William put out a guiding hand behind his stepmother Camilla, who now bears the style Her Majesty, as she gingerly navigated the step up onto the platform, moving into the spotlight in the opulent room packed with some 200 Privy Counsellors.
The prince – now heir to the throne – cast his eyes down as Lord President of the Privy Council Penny Mordaunt opened the proceedings, discharging her “sad duty” to inform those gathered of the passing of Her “Most Gracious Majesty Queen Elizabeth II”.
Camilla, dressed in black and wearing a three-strand pearl necklace, stared straight ahead, surveying the scene, as six former prime ministers, the entire Cabinet, and religious and political leaders past and present listened intently to the ceremony.
There was utter quiet as the words echoed around the grand room, with its deep scarlet flocked walls and imposing oversized portraits of previous monarchs including King William III.
Yet the grandeur and importance of the first part of the Accession Council was in stark contrast to the scene just moments before when the room had buzzed with noise and the loud chatter of conversations.
Before the arrival of the royals and the platform party, the politicians and other Counsellors, who were stood shoulder to shoulder packed in a busy crowd, greeted known allies and past political rivals, in what could have been a celebratory event, save for the black mourning clothes.
There was a slight temporary hush in the room as Sir Tony Blair entered leading a pack of five more former PMs – Gordon Brown, Boris Johnson, David Cameron, Theresa May and Sir John Major – before the chatter quickly rose up once again.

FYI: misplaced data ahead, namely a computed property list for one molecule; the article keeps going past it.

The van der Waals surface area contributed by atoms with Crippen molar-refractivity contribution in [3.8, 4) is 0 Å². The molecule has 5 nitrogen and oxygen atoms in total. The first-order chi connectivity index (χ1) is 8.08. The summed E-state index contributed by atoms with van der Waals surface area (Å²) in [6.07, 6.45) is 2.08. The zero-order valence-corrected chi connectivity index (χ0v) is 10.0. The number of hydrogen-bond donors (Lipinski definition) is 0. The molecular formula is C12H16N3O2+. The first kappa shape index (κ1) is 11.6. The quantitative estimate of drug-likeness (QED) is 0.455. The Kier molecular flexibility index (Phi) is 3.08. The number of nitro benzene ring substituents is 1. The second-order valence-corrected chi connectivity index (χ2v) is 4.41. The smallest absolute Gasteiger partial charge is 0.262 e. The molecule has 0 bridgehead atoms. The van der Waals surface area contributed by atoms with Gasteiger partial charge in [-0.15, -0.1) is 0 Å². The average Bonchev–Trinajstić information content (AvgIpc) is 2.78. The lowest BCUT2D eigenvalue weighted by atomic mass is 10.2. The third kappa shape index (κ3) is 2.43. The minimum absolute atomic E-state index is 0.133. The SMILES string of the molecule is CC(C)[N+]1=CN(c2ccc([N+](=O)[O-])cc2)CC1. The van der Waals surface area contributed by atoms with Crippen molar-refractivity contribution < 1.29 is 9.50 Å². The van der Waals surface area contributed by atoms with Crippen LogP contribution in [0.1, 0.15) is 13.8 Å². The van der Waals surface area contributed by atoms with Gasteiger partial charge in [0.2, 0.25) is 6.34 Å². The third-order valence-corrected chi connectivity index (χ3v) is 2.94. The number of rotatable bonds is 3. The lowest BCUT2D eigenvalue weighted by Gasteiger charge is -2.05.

The ex-prime ministers took their places in the front behind a low black roped barrier, which was a respectful distance away from the dais. As the former PMs gently asserted precedence over the rest of the Counsellors by moving into the primary spot as per the arrangement, those already in the front including the Speaker Sir Lindsay Hoyle shifted back to make way.
Mr Cameron looked cheery as he entered the room, saying: “Morning, how are you?” to Commonwealth High Commissioners watching from the left of the dais.
Newly departed prime minister Mr Johnson proceeded with his head slightly down and appearing a tad sheepish, before later striking up an animated conversation with Mr Brown. Mrs May and Sir John Major were deep in conversation.
Also present was the former Archbishop of Canterbury Lord Carey, whose leadership of the Church of England spanned the difficult times of the then-Prince of Wales’s divorce from Diana, Princess of Wales, and the fallout from Charles’s affair with Camilla.
So much has changed, as he witnessed the former Mrs Parker Bowles become Queen, and Charles being proclaimed King Charles III.
William was the first to sign the Proclamation, carefully stepping forward to pick up the pen with his left hand before placing his signature on the historic record, as he replaced the lid and set down the pen.
He was followed by Camilla, who slowly signed her named with care. Her eyes darted briefly towards William as she returned to his side on the dais.
The prince moved back and forward just a touch as he stood there with his hands clasped, with the grieving pair both solemn but in control of their emotions.
As the order of business for the proclamation was set out, William gazed upwards at the ceiling surveying the grand surroundings – in the palace he knew well as a child.
With the short proceedings at a close, William acknowledged Prime Minister Liz Truss as the party made their way through to the Council Chamber for the second part of the Accession Council.
Moments before Part I of the Accession Council began, Cabinet Secretary Simon Case briefly took to the dais, declaring: “The meeting will begin shortly. Please make sure mobile phones are switched off.”
It was just one reminder of how times had changed since the late Queen acceded to the throne more than 70 years ago.
Another reminder came in the form of the two television cameras broadcasting the proceedings from either side of the Gallery, as the ceremony was televised for the first time.